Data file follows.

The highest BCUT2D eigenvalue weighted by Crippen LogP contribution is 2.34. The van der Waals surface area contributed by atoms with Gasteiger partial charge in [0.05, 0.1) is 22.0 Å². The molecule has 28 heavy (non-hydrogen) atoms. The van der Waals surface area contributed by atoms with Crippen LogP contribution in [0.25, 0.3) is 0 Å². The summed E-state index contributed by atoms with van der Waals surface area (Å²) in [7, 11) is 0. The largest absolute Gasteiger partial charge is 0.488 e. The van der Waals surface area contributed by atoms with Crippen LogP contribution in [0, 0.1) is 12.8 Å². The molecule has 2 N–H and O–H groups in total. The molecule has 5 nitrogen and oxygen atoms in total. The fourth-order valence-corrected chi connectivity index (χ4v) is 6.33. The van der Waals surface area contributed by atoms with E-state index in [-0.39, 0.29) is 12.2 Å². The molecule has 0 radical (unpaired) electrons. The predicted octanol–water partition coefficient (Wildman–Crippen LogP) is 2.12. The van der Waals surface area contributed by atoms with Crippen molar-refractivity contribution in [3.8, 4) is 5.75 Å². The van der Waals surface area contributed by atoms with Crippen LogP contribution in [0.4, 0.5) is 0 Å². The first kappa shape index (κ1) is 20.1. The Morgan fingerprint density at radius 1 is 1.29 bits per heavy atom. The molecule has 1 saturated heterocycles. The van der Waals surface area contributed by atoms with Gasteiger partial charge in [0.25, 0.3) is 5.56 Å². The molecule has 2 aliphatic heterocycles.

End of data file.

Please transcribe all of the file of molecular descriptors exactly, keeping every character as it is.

The highest BCUT2D eigenvalue weighted by Crippen LogP contribution is 2.34. The van der Waals surface area contributed by atoms with Gasteiger partial charge in [0.05, 0.1) is 22.0 Å². The molecule has 28 heavy (non-hydrogen) atoms. The van der Waals surface area contributed by atoms with Crippen LogP contribution in [0.25, 0.3) is 0 Å². The summed E-state index contributed by atoms with van der Waals surface area (Å²) in [7, 11) is 0. The largest absolute Gasteiger partial charge is 0.488 e. The van der Waals surface area contributed by atoms with Crippen LogP contribution in [0, 0.1) is 12.8 Å². The molecule has 2 N–H and O–H groups in total. The molecule has 5 nitrogen and oxygen atoms in total. The fourth-order valence-corrected chi connectivity index (χ4v) is 6.33. The van der Waals surface area contributed by atoms with E-state index in [-0.39, 0.29) is 12.2 Å². The molecule has 0 radical (unpaired) electrons. The predicted octanol–water partition coefficient (Wildman–Crippen LogP) is 2.12. The van der Waals surface area contributed by atoms with Crippen molar-refractivity contribution in [3.8, 4) is 5.75 Å². The van der Waals surface area contributed by atoms with Crippen LogP contribution in [0.4, 0.5) is 0 Å². The first kappa shape index (κ1) is 20.1. The Morgan fingerprint density at radius 1 is 1.29 bits per heavy atom. The molecule has 1 saturated heterocycles. The van der Waals surface area contributed by atoms with Gasteiger partial charge in [0.25, 0.3) is 5.56 Å². The molecule has 2 aliphatic heterocycles.